The Unfair Affair: Part 1

Risk Factors
By: Kirsten Fowler

Part 1 of the series “The Unfair Affair” discusses the risk factors that may contribute to an affair in order  to better understand the question many have of “Why did this happen?”

Guess what? I have a secret: marriage can be really hard. Oh wait, that isn’t a secret. Everyone has trials, arguments, and mountains to climb in marriage. Unfortunately, an affair may be one of those secrets that uncovered the biggest trial of your marriage yet. And the partner not involved in the affair may have asked, “Why? Why did my partner betray me? How did this happen? What did I do wrong?” Although there are many factors, I will focus on the most common factors outlined in research: marital issues, work relationships, and mental health/personality.

Did Our Marital Issues Play A Part?

In a book review of “After the Affair: Healing the Pain and Rebuilding Trust When a Partner Has Been Unfaithful,” published in the Journal of Marital and Family Therapy it was reported that most of the unfaithful spouses were simply not giving enough to their relationships. Even Shirley Glass boldly stated that individuals seem to “have time for an affair, but not for their marriage.”

On the flipside, you may have put in some contributing factors as well. Often times the individual that had the affair suffered from loneliness and desperation from the deficits underlying marital dissatisfaction. They were then exposed to greater vulnerability in meeting their needs elsewhere.

All in all, in marriage we must always remember that “it takes two to tango.” But no matter what, it is always a personal choice to have an affair. Even if you may have contributed to the issue at hand, it does not mean that you are to blame. Check out the following possible deficits that may have been apparent in your marriage:

  • Low sexual satisfaction.
  • Unrealistic expectations or demands.
  • Constantly feeling pushed away and criticized rather than loved.
  • Frequent or intense negative feelings and behaviors.
  • Frequent large scale disagreements and constant contention.
  • Reluctance to work on the marital deficits .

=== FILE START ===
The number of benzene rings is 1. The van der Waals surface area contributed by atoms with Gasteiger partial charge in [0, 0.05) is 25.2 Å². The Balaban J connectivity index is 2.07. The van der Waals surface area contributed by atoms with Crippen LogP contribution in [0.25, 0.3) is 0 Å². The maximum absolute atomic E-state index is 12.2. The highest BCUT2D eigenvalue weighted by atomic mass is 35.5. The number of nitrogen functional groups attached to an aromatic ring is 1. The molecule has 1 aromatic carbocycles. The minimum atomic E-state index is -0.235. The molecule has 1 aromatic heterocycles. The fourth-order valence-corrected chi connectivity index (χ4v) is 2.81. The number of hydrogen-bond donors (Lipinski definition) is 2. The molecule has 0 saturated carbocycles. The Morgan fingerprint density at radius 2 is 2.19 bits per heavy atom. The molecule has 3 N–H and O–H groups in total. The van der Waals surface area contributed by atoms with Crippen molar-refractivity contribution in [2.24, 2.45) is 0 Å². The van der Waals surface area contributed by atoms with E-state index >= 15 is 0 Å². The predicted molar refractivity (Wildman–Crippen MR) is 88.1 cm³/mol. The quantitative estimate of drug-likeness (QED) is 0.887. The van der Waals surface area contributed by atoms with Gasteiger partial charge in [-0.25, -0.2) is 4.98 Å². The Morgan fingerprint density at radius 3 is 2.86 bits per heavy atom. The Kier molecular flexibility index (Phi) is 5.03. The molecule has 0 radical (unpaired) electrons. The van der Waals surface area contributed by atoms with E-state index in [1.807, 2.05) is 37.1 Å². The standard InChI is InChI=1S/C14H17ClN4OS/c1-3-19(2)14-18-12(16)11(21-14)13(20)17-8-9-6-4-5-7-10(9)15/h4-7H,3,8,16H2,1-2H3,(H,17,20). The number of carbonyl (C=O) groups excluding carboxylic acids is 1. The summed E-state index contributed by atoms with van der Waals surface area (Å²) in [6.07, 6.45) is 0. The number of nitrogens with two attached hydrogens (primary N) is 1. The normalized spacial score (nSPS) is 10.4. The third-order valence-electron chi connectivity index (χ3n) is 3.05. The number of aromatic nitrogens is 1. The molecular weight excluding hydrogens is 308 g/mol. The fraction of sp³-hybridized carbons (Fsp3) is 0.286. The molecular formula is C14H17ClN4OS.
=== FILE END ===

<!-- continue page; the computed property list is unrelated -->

• Different styles of thinking, feeling, and/or communicating.

All in all, in marriage we must always remember that “it takes two to tango.” But no matter what, it is always a personal choice to have an affair. Even if you may have contributed to the issue at hand, it does not mean that you are to blame.

Overall, it may have more to do with human desires than relationship distress. Even if your marriage was, for the most part, healthy and strong, Glass says that “just making sure you have a loving marriage isn’t enough.” So, if you feel your marriage was satisfactory, let’s take a look at what else may have contributed.

Can Work Environments Increase Likelihood for an Affair?

Back in the day, it was mostly men who got into trouble with sexual affairs that began in the workplace. Now more and more women have full-time employment and find themselves in similar positions. Today, both men and women are at risk for the consequences that come from both emotional and sexual affairs in the workplace.

Glass offers insight into how the workplace affair may happen even if the marriage at home is sound.  Glass calls it the “slippery slope.” One of the first steps to this slippery slope is turning to other people instead of a spouse for affection, attention, and disclosure. Talking about marriage problems and personal matters with a co-worker can start a chain of events that leads to infidelity. Here are some of the other factors that may play a part: